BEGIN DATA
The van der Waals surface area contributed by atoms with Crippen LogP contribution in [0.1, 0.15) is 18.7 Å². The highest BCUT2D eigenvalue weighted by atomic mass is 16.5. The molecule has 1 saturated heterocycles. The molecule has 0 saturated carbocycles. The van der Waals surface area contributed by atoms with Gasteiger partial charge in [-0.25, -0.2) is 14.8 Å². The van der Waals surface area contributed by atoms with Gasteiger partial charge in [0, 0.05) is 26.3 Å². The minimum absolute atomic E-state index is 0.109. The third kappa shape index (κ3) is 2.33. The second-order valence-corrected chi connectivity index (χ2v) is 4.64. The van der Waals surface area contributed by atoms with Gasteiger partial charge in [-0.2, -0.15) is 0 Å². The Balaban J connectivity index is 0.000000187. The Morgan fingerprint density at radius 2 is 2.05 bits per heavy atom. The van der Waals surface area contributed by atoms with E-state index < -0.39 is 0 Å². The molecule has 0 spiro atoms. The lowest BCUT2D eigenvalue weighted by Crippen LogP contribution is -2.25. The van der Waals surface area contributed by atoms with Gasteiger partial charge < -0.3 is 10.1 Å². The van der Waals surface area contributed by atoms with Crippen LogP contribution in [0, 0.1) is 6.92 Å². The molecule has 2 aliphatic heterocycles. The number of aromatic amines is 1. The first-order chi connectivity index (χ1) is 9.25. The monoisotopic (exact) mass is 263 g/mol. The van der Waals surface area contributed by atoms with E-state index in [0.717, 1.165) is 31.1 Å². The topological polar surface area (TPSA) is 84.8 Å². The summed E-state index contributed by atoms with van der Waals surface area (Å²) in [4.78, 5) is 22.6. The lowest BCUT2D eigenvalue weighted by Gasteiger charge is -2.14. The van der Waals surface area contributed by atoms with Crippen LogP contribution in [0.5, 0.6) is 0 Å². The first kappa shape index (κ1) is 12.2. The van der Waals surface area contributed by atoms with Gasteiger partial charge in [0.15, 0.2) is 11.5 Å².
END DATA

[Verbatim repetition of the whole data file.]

The van der Waals surface area contributed by atoms with Crippen LogP contribution in [0.1, 0.15) is 18.7 Å². The highest BCUT2D eigenvalue weighted by atomic mass is 16.5. The molecule has 1 saturated heterocycles. The molecule has 0 saturated carbocycles. The van der Waals surface area contributed by atoms with Gasteiger partial charge in [-0.25, -0.2) is 14.8 Å². The van der Waals surface area contributed by atoms with Gasteiger partial charge in [0, 0.05) is 26.3 Å². The minimum absolute atomic E-state index is 0.109. The third kappa shape index (κ3) is 2.33. The second-order valence-corrected chi connectivity index (χ2v) is 4.64. The van der Waals surface area contributed by atoms with Gasteiger partial charge in [-0.2, -0.15) is 0 Å². The Balaban J connectivity index is 0.000000187. The Morgan fingerprint density at radius 2 is 2.05 bits per heavy atom. The van der Waals surface area contributed by atoms with E-state index < -0.39 is 0 Å². The molecule has 0 spiro atoms. The lowest BCUT2D eigenvalue weighted by Crippen LogP contribution is -2.25. The van der Waals surface area contributed by atoms with Gasteiger partial charge < -0.3 is 10.1 Å². The van der Waals surface area contributed by atoms with Crippen LogP contribution in [0, 0.1) is 6.92 Å². The molecule has 2 aliphatic heterocycles. The number of aromatic amines is 1. The first-order chi connectivity index (χ1) is 9.25. The monoisotopic (exact) mass is 263 g/mol. The van der Waals surface area contributed by atoms with E-state index in [0.717, 1.165) is 31.1 Å². The topological polar surface area (TPSA) is 84.8 Å². The summed E-state index contributed by atoms with van der Waals surface area (Å²) in [4.78, 5) is 22.6. The lowest BCUT2D eigenvalue weighted by Gasteiger charge is -2.14. The van der Waals surface area contributed by atoms with Crippen LogP contribution in [0.5, 0.6) is 0 Å². The first kappa shape index (κ1) is 12.2. The van der Waals surface area contributed by atoms with Gasteiger partial charge in [0.15, 0.2) is 11.5 Å².